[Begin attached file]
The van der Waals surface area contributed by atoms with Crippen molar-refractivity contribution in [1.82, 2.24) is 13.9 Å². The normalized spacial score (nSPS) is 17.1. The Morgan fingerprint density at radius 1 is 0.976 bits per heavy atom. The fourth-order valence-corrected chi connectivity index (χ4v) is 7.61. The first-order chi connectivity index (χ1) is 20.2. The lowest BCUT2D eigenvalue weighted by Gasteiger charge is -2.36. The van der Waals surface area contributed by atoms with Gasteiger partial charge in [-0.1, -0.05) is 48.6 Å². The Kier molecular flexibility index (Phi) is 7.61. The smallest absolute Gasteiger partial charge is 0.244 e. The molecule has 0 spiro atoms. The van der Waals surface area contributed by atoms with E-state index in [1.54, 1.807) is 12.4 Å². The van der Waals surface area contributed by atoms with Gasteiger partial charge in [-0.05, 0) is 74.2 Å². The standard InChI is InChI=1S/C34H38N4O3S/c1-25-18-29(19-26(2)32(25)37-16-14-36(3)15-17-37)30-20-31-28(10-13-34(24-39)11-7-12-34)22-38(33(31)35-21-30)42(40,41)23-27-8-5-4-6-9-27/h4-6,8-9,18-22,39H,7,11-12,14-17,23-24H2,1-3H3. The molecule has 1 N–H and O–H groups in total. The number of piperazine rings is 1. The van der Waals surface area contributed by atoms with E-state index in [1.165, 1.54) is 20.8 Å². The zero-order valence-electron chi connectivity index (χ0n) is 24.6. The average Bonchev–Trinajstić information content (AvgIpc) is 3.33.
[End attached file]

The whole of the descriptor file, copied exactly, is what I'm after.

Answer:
The van der Waals surface area contributed by atoms with Crippen molar-refractivity contribution in [1.82, 2.24) is 13.9 Å². The normalized spacial score (nSPS) is 17.1. The Morgan fingerprint density at radius 1 is 0.976 bits per heavy atom. The fourth-order valence-corrected chi connectivity index (χ4v) is 7.61. The first-order chi connectivity index (χ1) is 20.2. The lowest BCUT2D eigenvalue weighted by Gasteiger charge is -2.36. The van der Waals surface area contributed by atoms with Gasteiger partial charge in [-0.1, -0.05) is 48.6 Å². The Kier molecular flexibility index (Phi) is 7.61. The smallest absolute Gasteiger partial charge is 0.244 e. The molecule has 0 spiro atoms. The van der Waals surface area contributed by atoms with E-state index in [1.54, 1.807) is 12.4 Å². The van der Waals surface area contributed by atoms with Gasteiger partial charge in [-0.05, 0) is 74.2 Å². The standard InChI is InChI=1S/C34H38N4O3S/c1-25-18-29(19-26(2)32(25)37-16-14-36(3)15-17-37)30-20-31-28(10-13-34(24-39)11-7-12-34)22-38(33(31)35-21-30)42(40,41)23-27-8-5-4-6-9-27/h4-6,8-9,18-22,39H,7,11-12,14-17,23-24H2,1-3H3. The molecule has 1 N–H and O–H groups in total. The number of piperazine rings is 1. The van der Waals surface area contributed by atoms with E-state index in [1.165, 1.54) is 20.8 Å². The zero-order valence-electron chi connectivity index (χ0n) is 24.6. The average Bonchev–Trinajstić information content (AvgIpc) is 3.33.